Widespread rapid reductions in body size of adult salamanders in response to climate change

Overview of attention for article published in Global Change Biology, March 2014
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About this Attention Score

  • In the top 5% of all research outputs scored by Altmetric
  • One of the highest-scoring outputs from this source (#4 of 2,334)
  • High Attention Score compared to outputs of the same age (99th percentile)
  • High Attention Score compared to outputs of the same age and source (98th percentile)

Mentioned by

news
25 news outlets
blogs
6 blogs
twitter
61 tweeters
facebook
2 Facebook pages

Readers on

mendeley
182 Mendeley
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Title
Widespread rapid reductions in body size of adult salamanders in response to climate change
Published in
Global Change Biology, March 2014
DOI 10.1111/gcb.12550
Pubmed ID
Authors

Caruso, Nicholas M., Sears, Michael W., Adams, Dean C., Lips, Karen R., Caruso NM, Sears MW, Adams DC, Lips KR

Abstract

Reduction in body size is a major response to climate change, yet evidence in globally imperiled amphibians is lacking. Shifts in average population body size could indicate either plasticity in the growth response to changing climates through changes in allocation and energetics, or through selection for decreased size where energy is limiting. We compared historic and contemporary size measurements in 15 Plethodon species from 102 populations (9450 individuals) and found that six species exhibited significant reductions in body size over 55 years. Biophysical models, accounting for actual changes in moisture and air temperature over that period, showed a 7.1-7.9% increase in metabolic expenditure at three latitudes but showed no change in annual duration of activity. Reduced size was greatest at southern latitudes in regions experiencing the greatest drying and warming. Our results are consistent with a plastic response of body size to climate change through reductions in body size as mediated through increased metabolism. These rapid reductions in body size over the past few decades have significance for the susceptibility of amphibians to environmental change, and relevance for whether adaptation can keep pace with climate change in the future.

Twitter Demographics

The data shown below were collected from the profiles of 61 tweeters who shared this research output. Click here to find out more about how the information was compiled.

Mendeley readers

The data shown below were compiled from readership statistics for 182 Mendeley readers of this research output. Click here to see the associated Mendeley record.

Geographical breakdown

Country Count As %
United States 12 7%
Germany 3 2%
Brazil 3 2%
France 2 1%
Switzerland 1 <1%
Mexico 1 <1%
South Africa 1 <1%
Unknown 159 87%

Demographic breakdown

Readers by professional status Count As %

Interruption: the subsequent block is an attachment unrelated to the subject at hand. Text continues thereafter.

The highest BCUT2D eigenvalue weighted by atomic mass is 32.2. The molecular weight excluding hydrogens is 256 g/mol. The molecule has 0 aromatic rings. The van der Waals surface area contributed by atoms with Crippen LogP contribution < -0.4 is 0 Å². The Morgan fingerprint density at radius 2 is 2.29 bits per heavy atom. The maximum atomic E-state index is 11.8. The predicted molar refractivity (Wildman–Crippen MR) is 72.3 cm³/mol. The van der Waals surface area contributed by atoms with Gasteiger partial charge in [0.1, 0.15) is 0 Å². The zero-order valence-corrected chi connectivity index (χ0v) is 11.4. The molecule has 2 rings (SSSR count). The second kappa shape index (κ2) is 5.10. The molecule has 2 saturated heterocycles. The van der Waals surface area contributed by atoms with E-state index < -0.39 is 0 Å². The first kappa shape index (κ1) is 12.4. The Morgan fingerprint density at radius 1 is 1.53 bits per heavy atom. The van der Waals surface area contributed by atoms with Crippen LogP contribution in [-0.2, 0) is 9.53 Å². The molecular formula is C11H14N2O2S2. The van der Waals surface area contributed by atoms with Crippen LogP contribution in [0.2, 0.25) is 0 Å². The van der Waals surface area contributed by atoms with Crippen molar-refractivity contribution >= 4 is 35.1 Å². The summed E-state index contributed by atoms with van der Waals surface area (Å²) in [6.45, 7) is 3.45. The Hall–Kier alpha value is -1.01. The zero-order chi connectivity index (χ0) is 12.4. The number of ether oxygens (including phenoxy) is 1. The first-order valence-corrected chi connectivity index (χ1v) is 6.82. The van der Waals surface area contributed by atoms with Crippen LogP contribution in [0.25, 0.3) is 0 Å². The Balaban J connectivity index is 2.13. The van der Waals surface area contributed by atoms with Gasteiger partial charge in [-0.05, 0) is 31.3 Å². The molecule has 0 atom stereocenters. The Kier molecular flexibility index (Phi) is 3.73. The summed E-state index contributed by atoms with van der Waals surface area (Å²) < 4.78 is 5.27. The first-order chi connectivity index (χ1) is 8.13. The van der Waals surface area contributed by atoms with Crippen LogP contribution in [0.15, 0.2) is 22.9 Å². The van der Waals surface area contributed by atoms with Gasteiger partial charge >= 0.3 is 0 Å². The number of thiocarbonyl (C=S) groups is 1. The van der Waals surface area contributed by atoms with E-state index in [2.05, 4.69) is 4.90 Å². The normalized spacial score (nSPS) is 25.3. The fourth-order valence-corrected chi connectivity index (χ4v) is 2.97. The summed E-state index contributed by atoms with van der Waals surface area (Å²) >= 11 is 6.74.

Student > Ph. D. Student 65 36%
Researcher 34 19%
Student > Master 23 13%
Student > Bachelor 20 11%
Student > Doctoral Student 11 6%
Other 29 16%
Readers by discipline Count As %
Agricultural and Biological Sciences 140 77%
Environmental Science 34 19%
Earth and Planetary Sciences 3 2%
Biochemistry, Genetics and Molecular Biology 2 1%
Immunology and Microbiology 1 <1%
Other 2 1%

Attention Score in Context

This research output has an Altmetric Attention Score of 299. This is our high-level measure of the quality and quantity of online attention that it has received. This Attention Score, as well as the ranking and number of research outputs shown below, was calculated when the research output was last mentioned on 06 December 2015.
All research outputs
#16,029
of 7,476,496 outputs
Outputs from Global Change Biology
#4
of 2,334 outputs
Outputs of similar age
#447
of 172,634 outputs
Outputs of similar age from Global Change Biology
#1
of 77 outputs
Altmetric has tracked 7,476,496 research outputs across all sources so far. Compared to these this one has done particularly well and is in the 99th percentile: it's in the top 5% of all research outputs ever tracked by Altmetric.
So far Altmetric has tracked 2,334 research outputs from this source. They typically receive a lot more attention than average, with a mean Attention Score of 15.0. This one has done particularly well, scoring higher than 99% of its peers.
Older research outputs will score higher simply because they've had more time to accumulate mentions. To account for age we can compare this Altmetric Attention Score to the 172,634 tracked outputs that were published within six weeks on either side of this one in any source. This one has done particularly well, scoring higher than 99% of its contemporaries.
We're also able to compare this research output to 77 others from the same source and published within six weeks on either side of this one. This one has done particularly well, scoring higher than 98% of its contemporaries.